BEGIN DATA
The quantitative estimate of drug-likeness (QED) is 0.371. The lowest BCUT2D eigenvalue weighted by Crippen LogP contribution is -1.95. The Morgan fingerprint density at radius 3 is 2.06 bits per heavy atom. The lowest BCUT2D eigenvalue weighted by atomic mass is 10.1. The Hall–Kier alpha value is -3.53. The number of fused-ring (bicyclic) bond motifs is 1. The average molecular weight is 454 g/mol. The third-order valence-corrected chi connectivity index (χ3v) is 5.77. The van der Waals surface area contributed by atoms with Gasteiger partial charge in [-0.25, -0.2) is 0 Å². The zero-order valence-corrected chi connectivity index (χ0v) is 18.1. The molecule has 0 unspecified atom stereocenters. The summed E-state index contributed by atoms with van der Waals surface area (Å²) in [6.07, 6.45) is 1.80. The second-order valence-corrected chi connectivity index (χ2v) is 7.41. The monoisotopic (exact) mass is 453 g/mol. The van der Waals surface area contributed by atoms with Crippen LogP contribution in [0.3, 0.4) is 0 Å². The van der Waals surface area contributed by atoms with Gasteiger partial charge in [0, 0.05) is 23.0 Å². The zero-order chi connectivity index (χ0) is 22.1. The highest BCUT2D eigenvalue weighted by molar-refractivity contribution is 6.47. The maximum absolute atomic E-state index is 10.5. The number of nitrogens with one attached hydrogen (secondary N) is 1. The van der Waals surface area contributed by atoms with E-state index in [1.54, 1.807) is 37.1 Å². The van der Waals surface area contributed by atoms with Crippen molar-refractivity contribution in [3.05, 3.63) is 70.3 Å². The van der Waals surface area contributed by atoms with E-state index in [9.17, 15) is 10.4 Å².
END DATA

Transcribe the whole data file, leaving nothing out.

The quantitative estimate of drug-likeness (QED) is 0.371. The lowest BCUT2D eigenvalue weighted by Crippen LogP contribution is -1.95. The Morgan fingerprint density at radius 3 is 2.06 bits per heavy atom. The lowest BCUT2D eigenvalue weighted by atomic mass is 10.1. The Hall–Kier alpha value is -3.53. The number of fused-ring (bicyclic) bond motifs is 1. The average molecular weight is 454 g/mol. The third-order valence-corrected chi connectivity index (χ3v) is 5.77. The van der Waals surface area contributed by atoms with Gasteiger partial charge in [-0.25, -0.2) is 0 Å². The zero-order valence-corrected chi connectivity index (χ0v) is 18.1. The molecule has 0 unspecified atom stereocenters. The summed E-state index contributed by atoms with van der Waals surface area (Å²) in [6.07, 6.45) is 1.80. The second-order valence-corrected chi connectivity index (χ2v) is 7.41. The monoisotopic (exact) mass is 453 g/mol. The van der Waals surface area contributed by atoms with Crippen LogP contribution in [0.3, 0.4) is 0 Å². The van der Waals surface area contributed by atoms with Gasteiger partial charge in [0, 0.05) is 23.0 Å². The zero-order chi connectivity index (χ0) is 22.1. The highest BCUT2D eigenvalue weighted by molar-refractivity contribution is 6.47. The maximum absolute atomic E-state index is 10.5. The number of nitrogens with one attached hydrogen (secondary N) is 1. The van der Waals surface area contributed by atoms with E-state index in [1.54, 1.807) is 37.1 Å². The van der Waals surface area contributed by atoms with Crippen molar-refractivity contribution in [3.05, 3.63) is 70.3 Å². The van der Waals surface area contributed by atoms with E-state index in [9.17, 15) is 10.4 Å².